I've come to realize a couple of things over the past year with regards to my version of home agrarianism and urban homesteading:  It involves a strong, well-balanced connection to the local wild lands. 

Joel Salatin once noted to Michael Pollan that his farm wasn't just the "productive" acres, but needed the open, wild space where he didn't directly grow anything.  Watershed quality was one factor, and I believe the windbreak it provided was another. 

I'm no Joel Salatin, but I can parallel the concept, and especially in California.  I do some things on my little chunk of land pretty well (I've got duck eggs coming out my hoo-haa), but other things escape the capabilities of my soil (like squashes, interestingly enough). 

But, as in the tradition of thousands of years of humans living here (and I count myself abundantly lucky to be grafted to the tree of California history), I rely to a great deal on what the wild has to offer me.  In particular, I rely on the things I may forage throughout the year from the edgelands, from figs to river reed. 

So, I've moved my blog posts on this concept to my Agrarianista blog.  I've also moved my occasional series posts (edible plants, now edible and useful plants, and gear reviews) to stand-alone pages at Agrarianista.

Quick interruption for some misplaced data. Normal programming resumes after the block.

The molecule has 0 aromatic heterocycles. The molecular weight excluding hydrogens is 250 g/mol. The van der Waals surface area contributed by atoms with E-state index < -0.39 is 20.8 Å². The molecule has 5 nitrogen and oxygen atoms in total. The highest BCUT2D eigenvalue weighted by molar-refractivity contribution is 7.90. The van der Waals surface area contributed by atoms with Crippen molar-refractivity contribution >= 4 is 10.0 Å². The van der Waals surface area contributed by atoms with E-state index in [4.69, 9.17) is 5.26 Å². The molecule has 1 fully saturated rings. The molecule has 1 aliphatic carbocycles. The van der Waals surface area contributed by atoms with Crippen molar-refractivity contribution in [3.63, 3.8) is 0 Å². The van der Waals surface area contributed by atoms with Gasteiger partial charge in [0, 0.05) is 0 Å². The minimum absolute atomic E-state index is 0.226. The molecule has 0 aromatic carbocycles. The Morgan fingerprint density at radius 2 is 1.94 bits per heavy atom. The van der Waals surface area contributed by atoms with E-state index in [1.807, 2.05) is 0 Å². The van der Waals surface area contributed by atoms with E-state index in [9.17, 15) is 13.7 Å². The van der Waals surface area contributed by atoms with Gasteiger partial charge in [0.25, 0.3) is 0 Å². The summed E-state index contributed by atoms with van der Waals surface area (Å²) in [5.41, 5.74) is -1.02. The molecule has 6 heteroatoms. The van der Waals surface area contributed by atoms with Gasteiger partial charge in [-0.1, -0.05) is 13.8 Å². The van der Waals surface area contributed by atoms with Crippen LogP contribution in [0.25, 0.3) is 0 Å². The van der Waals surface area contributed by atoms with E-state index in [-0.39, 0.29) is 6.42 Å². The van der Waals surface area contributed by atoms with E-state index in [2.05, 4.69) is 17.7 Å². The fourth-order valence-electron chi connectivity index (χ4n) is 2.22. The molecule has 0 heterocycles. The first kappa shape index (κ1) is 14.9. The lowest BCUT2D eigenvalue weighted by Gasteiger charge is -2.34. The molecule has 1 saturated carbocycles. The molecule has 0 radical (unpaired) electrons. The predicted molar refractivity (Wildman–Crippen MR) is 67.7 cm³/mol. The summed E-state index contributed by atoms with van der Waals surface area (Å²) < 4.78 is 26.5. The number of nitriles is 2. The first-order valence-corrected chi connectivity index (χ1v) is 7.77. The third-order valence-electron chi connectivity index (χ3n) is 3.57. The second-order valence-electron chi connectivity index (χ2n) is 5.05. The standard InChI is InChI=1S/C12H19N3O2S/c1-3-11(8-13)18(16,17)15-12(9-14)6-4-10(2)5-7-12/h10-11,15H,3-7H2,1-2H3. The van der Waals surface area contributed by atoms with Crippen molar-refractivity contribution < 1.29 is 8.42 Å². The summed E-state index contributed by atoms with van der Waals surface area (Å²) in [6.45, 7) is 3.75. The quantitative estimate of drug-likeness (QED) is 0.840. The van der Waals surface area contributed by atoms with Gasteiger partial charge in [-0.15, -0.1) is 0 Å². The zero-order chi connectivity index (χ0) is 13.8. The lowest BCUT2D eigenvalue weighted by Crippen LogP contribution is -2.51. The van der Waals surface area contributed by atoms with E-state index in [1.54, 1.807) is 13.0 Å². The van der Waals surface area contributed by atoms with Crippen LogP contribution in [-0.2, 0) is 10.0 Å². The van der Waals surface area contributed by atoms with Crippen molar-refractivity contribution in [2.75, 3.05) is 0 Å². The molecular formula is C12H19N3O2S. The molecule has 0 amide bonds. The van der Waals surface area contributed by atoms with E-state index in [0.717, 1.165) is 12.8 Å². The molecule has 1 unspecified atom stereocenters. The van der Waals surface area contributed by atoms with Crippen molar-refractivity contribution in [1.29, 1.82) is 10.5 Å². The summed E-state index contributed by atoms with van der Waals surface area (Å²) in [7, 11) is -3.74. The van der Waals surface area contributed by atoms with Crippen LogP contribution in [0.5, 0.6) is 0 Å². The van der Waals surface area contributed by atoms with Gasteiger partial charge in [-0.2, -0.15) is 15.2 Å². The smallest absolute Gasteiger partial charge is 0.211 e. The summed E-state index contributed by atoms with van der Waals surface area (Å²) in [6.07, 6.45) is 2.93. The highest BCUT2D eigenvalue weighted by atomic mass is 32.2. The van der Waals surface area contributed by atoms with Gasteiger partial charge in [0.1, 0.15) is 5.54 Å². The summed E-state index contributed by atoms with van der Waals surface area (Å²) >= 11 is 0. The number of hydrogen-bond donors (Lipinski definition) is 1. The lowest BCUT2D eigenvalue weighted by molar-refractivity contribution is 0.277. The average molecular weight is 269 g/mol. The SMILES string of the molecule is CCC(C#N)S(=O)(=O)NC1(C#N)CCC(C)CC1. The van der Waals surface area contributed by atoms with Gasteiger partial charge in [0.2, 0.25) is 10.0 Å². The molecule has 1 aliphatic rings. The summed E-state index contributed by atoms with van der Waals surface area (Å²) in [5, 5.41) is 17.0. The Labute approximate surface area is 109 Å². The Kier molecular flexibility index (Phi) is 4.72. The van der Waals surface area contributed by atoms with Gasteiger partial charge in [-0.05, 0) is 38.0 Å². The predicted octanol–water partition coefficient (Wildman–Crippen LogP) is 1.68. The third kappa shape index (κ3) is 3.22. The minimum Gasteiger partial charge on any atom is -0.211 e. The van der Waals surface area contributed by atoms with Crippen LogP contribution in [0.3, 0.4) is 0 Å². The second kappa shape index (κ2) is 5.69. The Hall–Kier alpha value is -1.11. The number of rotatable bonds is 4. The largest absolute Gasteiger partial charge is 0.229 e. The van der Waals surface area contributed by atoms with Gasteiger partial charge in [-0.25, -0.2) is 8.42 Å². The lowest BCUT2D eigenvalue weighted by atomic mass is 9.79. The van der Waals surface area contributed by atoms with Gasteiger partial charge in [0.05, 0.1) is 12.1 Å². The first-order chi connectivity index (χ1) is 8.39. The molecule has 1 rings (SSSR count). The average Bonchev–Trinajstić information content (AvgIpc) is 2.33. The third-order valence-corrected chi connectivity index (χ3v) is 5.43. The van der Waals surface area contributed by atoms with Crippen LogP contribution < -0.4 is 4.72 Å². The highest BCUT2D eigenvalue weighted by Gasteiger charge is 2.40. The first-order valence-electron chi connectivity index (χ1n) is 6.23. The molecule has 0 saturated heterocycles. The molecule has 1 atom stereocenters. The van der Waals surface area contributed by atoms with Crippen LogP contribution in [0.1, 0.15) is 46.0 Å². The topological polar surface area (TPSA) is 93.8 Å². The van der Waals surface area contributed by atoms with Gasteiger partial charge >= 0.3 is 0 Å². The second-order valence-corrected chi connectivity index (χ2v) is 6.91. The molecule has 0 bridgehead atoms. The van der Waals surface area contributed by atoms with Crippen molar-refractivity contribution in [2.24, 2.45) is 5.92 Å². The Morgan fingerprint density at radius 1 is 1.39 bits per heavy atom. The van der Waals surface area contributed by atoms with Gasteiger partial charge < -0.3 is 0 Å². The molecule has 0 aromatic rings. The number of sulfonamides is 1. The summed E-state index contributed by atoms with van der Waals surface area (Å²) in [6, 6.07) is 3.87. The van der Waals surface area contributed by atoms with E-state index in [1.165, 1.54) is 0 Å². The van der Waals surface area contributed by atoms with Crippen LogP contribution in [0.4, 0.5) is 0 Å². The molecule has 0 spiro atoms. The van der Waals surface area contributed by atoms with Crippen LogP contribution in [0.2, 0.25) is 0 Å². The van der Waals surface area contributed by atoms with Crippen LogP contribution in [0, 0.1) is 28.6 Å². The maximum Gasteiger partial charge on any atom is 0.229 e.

I will also keep the 'Lands on the Margin' blog name and space, just in case.

Friday, October 15, 2010

Quick trip to the bypass: Grapes

© 2010 Joshua Stark

My daughter and I took a quick walk onto the Sacramento Bypass, just to see how it looked.  Apart from the feral sauna we found (ever heard of craigslist, A-hole!?)...

we also came across some ripe wild grapes:

We ate a couple, and if I had the time right now, I'd be back out there picking for grape jelly. 

We also came upon these beautiful hooker's evening primrose:

Please excuse the light posting lately, I'm running on little sleep, and looking for work.  Tangentially, if you know of any work to be had, shoot me a line.

Wednesday, September 29, 2010

Welcome my boy!

© 2010 Joshua Stark

A quick post, asking you to welcome our new baby boy!  Ruben Antonio William Stark, born last Friday.  Both Mama and baby are fine, although none of us here have gotten much sleep.

We are now four in our family, and I am constantly amazed at the miracles I've been allowed, and frequently overwhelmed with emotion.  This has been one roller coaster of a year...

(note:  I don't post pictures of my kids because they are very young.  When they are old enough to consent to their photos, I'll do it.  Or, maybe if we get some nice portraits done at some point.)

Friday, September 24, 2010

Quick note on foraging

© 2010 Joshua Stark

If you haven't yet read it, Hank Shaw has a great post up on his musings about foraging vs. gardening.  Very interesting read.